by , on August 1, 2014


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August 2014
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It’s our anniversary and we are celebrating 10 years of electrical safety! Our office staff and 20 trainers in addition to our 600+ Train the Trainer graduates are
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Knowing the difference between Arc Rated vs. Flame Resistant
Arc flash photo

Arc Rated vs Flame Resistant

In 2012, NFPA 70E changed the terminology referencing personal protective equipment (PPE); what was formerly referred to as FR (flame resistant) clothing is to be called Arc Rated or AR, according to the standard change. The difference between the two and the reason for the change lies in the fact that ALL clothing with an arc rating (AR) is flame resistant (FR), but not all FR clothing has an arc rating. FR doesn’t have any standards applying to any particular hazard. FR traditionally was believed to be generically protective from flame at some level, but this is actually untrue of some fabrics. AR indicates a garment has an arc rating and the level of protection has been determined through testing.

Find out more about AR vs. FR
Arc Flash Testing 101

Q&A with e-Hazard/ArcWear: Standard changes and High Vis Vests

Burning Question

Q.I have a question about OSHA 29 CFR 1910.269 Section (I)(6) “Apparel,” specifically (I)(8)(v) regarding the wearing and use of the safety vest.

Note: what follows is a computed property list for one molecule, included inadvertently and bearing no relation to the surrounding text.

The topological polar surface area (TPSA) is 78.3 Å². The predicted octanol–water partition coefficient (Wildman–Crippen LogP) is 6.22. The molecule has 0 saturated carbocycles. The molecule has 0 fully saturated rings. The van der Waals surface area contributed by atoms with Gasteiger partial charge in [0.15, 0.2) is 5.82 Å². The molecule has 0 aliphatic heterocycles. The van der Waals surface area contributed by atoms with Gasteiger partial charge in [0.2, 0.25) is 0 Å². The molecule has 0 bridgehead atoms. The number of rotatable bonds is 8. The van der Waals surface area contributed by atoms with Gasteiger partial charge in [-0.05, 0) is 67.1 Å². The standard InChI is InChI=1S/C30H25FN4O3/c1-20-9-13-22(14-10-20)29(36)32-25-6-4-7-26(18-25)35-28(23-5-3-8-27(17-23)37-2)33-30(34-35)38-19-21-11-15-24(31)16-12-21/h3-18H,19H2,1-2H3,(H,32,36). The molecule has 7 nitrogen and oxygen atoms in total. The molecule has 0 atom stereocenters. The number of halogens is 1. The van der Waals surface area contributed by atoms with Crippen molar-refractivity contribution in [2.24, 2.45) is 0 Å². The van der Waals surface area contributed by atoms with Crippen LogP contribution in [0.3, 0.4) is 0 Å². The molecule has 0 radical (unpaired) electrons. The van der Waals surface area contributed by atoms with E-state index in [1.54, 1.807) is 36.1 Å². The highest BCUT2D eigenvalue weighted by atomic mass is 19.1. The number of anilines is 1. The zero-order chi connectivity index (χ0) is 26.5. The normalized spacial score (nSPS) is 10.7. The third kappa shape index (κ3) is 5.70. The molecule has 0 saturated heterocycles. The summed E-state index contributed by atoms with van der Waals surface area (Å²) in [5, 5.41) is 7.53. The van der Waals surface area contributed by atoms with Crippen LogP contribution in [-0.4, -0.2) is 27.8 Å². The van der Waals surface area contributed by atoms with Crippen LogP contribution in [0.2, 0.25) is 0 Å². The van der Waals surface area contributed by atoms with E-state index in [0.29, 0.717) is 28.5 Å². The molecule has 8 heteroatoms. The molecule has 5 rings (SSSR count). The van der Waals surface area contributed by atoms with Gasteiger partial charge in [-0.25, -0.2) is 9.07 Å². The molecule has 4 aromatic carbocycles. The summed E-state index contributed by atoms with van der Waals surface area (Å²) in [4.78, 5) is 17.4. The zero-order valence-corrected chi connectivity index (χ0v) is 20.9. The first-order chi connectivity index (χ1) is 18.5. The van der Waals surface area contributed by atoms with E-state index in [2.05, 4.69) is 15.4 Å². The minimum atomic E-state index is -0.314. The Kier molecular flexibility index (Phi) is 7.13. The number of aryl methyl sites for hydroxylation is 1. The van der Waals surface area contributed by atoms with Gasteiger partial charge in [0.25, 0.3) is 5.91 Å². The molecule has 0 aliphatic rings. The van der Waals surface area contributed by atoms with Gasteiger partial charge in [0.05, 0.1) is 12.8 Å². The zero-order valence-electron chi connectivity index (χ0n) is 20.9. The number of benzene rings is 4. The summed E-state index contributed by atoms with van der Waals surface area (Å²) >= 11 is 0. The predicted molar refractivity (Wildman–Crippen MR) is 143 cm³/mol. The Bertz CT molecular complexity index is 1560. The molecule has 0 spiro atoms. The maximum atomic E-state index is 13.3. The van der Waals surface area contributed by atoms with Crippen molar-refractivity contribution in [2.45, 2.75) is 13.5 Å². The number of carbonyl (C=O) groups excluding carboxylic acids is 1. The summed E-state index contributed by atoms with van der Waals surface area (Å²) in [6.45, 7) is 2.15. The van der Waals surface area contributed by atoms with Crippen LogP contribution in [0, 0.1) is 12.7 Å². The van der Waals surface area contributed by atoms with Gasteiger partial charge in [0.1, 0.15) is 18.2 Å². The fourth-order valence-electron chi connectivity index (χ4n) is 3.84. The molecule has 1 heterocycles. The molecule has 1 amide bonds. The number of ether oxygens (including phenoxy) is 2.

(l)(8)(iv)(D):….for the employer to ensure that the outer layer of clothing worn by an employee is flame-resistant when the estimated incident heat energy exceeds 2.0 cal/cm2

We have always advocated the use of an arc rated, ASTM F1506-compliant material, thinking the employer can decide the level of protection to provide his workforce. One, he could write rules protecting the wearer from being exposed to an energized source and potential arc flash exposure and remain in compliance with OSHA and other best practices and with ANSI 107 traffic requirements. Or, two, he could prescribe the use of an F1506-compliant fabric and garment (no melt, no drip) for use in every situation regardless of exposure potential to arc flash, and provide the highest level of reasonable protection under any circumstances in which the worker may find himself.

So my question is: per the section cited above, does this mean now, for safety vests that may be exposed to arc flash, we must match the incident energy requirements just as we would for apparel such as shirts? That is, moving from 5 cal to 8+ cal fabrics in order to create that “blanket” coverage that has induced use of the F1506-compliant fabrics we have used to date?

A.That is not the intent. OSHA has differentiated between flame resistant (FR)-which is still non-melting but not necessarily AR-and Arc Rated (AR). The reasoning behind this is a little complex but makes sense.

The idea is that PPE has to be rated to the hazard (whether it is a single garment or a multilayered system). Other items worn for cold or rain or for other hazards (such as high visibility gear) do not have to be arc rated to the specific hazard, but they must be FR, non-melting and non-contributory. With those three qualifiers, OSHA functionally made them arc rated materials BUT left the employer free to choose an outer shell that isn’t rated with the underlying PPE system for arc protection. As long as the outer shell is FR, non-melting and non-contributory, the employer is not obligated to rate it as part of the system. They MAY rate the outer shell (say a winter ensemble or rain suit) with the underlying PPE assembly, but they are not obligated to do so. This means that ASTM F1506 vests for ANSI 107 hazards are not required to be rated with the underlying ensemble, though they will be arc rated as a single layer and non-contributory as a garment.

This allows compliance with the “FR” requirement without adding the cost of arc rating more systems than necessary to protect the worker.

Hugh Hoagland